In embodiments where a client-side application is used, the server application may comprise one or more Java Applets and/or ActiveX controls. The Java Applets or ActiveX controls may dynamically generate Internet Web pages and provide these pages to the embedded Web browser or HTML component in the terminal. The Java Applets or ActiveX controls may be able to access the remote server to provide information requested by the user.
Hypertext links may be embedded within the dynamically generated Web pages and may point to subsequent dynamic pages, thereby allowing complicated flow-based applications to be constructed.
Preferably, the remote server implements session tracking to maintain an association between the server and the client (the SST) .
Preferably, the remote server provides a session object for each client, so that the session object maintains information about the application flow being executed by that client . This gives the server information about the state of the application that is running on the client.
The SST may provide a dedicated user input (such as a push button) for accessing the third party application. Alternatively or additionally, the display may be a touchscreen and the SST may allocate an area of the display for presenting the third party application, whereby, on touching the allocated area the third party application is activated. When the third party application is activated, the terminal may enlarge the allocated area, for example to substantially the full display area.
Preferably, during operation of the third party application the terminal application monitors the terminal usage to ensure that the user is still present and to conduct error handling functions as necessary. If the user abandons the terminal during execution of the server application, then the terminal application may terminate the server application until another user activates the server application.
In some embodiments, more than one third party application may be allocated display area on an SST.
Preferably, the terminal provides a port to which the server application can send requests. This enables the server application to send requests directly to the SST. The advantage of sending requests directly to the SST (rather than via the embedded Web browser or HTML component being executed by the SST) is increased security.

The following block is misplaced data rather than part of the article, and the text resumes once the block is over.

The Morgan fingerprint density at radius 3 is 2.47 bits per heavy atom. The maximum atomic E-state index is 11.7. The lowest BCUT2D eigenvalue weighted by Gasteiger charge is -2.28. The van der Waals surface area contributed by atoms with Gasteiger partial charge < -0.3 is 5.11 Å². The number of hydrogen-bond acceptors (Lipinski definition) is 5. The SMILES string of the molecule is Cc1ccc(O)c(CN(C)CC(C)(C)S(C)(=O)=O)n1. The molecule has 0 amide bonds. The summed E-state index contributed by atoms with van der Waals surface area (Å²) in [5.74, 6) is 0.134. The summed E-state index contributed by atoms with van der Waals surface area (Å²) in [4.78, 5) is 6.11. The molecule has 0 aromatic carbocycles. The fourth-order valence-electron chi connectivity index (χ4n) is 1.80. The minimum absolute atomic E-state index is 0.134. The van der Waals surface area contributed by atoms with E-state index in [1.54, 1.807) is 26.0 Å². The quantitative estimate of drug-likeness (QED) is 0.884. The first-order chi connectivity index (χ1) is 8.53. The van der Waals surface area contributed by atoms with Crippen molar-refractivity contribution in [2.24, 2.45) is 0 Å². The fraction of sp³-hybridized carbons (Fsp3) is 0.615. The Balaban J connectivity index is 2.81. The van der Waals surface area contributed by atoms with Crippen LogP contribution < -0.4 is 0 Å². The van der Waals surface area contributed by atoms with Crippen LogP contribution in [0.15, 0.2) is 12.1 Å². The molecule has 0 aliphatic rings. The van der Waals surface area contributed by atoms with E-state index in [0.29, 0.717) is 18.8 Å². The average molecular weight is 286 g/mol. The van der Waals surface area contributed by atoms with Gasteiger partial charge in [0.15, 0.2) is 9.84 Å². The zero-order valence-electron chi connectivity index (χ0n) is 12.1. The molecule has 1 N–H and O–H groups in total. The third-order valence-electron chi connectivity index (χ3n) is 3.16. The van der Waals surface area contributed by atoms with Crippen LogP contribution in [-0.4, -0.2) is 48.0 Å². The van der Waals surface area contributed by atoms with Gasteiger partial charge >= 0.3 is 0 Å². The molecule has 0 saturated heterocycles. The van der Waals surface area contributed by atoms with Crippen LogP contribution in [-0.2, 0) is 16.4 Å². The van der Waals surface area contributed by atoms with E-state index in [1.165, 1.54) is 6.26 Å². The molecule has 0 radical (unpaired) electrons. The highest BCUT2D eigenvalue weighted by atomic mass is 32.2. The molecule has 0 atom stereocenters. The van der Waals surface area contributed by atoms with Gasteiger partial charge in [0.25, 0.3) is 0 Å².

The terminal can provide local facilities (for example, those facilities provided by the peripherals, such as receipt printing, cash deposit or dispensing, or such like) to the remote server, while ensuring that only the terminal application (not the Web browser or HTML component) has access to the facilities. For example, the terminal may allow the server to request printing of certain data. The terminal receives this request via the port and uses the terminal application to access the printer and to ensure that the data is printed and presented to the user.
Preferably, the terminal provides the server with a response indicating the status of the request; for example, print request accepted, print error, printing completed, and such like.
In some embodiments, only the server may be authorised to issue requests, so that any client-side application must sends requests to the terminal via the server. In other embodiments, a client-side application may be able to issue requests directly to the terminal .
According to a second aspect of the invention there is provided a self-service terminal system comprising a remote server interconnected to a plurality of self-service terminals, each terminal having a terminal application, where the remote server stores a server application comprising a third party application flow, so that users of the terminals are able to access the server application from the terminals, and the server application is able to issue requests to the terminal applications to use any peripheral devices incorporated in the terminals.